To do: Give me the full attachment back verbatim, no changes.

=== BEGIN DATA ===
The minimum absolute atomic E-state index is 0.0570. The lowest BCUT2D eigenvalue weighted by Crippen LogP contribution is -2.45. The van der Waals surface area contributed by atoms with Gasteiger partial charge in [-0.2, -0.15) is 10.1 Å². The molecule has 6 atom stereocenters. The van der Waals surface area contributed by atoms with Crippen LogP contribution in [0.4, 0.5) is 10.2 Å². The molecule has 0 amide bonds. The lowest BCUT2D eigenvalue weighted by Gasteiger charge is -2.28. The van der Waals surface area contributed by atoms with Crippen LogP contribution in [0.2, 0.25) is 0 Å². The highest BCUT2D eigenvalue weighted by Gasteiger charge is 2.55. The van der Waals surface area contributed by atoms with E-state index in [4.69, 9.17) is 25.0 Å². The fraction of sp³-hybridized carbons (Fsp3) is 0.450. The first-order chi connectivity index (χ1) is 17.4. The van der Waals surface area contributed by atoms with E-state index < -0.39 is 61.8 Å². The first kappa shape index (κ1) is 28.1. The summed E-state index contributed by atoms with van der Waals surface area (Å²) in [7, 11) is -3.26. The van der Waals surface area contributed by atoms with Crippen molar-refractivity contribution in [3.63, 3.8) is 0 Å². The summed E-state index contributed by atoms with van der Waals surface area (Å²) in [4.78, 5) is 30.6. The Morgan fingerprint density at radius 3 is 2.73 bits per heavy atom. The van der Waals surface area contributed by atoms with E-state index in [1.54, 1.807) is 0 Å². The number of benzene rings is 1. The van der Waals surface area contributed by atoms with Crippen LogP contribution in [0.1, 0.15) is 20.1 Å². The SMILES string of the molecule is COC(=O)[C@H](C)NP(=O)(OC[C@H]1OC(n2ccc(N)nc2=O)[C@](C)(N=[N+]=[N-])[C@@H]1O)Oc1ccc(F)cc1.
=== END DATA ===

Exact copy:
The minimum absolute atomic E-state index is 0.0570. The lowest BCUT2D eigenvalue weighted by Crippen LogP contribution is -2.45. The van der Waals surface area contributed by atoms with Gasteiger partial charge in [-0.2, -0.15) is 10.1 Å². The molecule has 6 atom stereocenters. The van der Waals surface area contributed by atoms with Crippen LogP contribution in [0.4, 0.5) is 10.2 Å². The molecule has 0 amide bonds. The lowest BCUT2D eigenvalue weighted by Gasteiger charge is -2.28. The van der Waals surface area contributed by atoms with Crippen LogP contribution in [0.2, 0.25) is 0 Å². The highest BCUT2D eigenvalue weighted by Gasteiger charge is 2.55. The van der Waals surface area contributed by atoms with E-state index in [4.69, 9.17) is 25.0 Å². The fraction of sp³-hybridized carbons (Fsp3) is 0.450. The first-order chi connectivity index (χ1) is 17.4. The van der Waals surface area contributed by atoms with E-state index < -0.39 is 61.8 Å². The first kappa shape index (κ1) is 28.1. The summed E-state index contributed by atoms with van der Waals surface area (Å²) in [7, 11) is -3.26. The van der Waals surface area contributed by atoms with Crippen molar-refractivity contribution in [3.63, 3.8) is 0 Å². The summed E-state index contributed by atoms with van der Waals surface area (Å²) in [4.78, 5) is 30.6. The Morgan fingerprint density at radius 3 is 2.73 bits per heavy atom. The van der Waals surface area contributed by atoms with E-state index in [1.54, 1.807) is 0 Å². The number of benzene rings is 1. The van der Waals surface area contributed by atoms with Crippen LogP contribution in [0.1, 0.15) is 20.1 Å². The SMILES string of the molecule is COC(=O)[C@H](C)NP(=O)(OC[C@H]1OC(n2ccc(N)nc2=O)[C@](C)(N=[N+]=[N-])[C@@H]1O)Oc1ccc(F)cc1.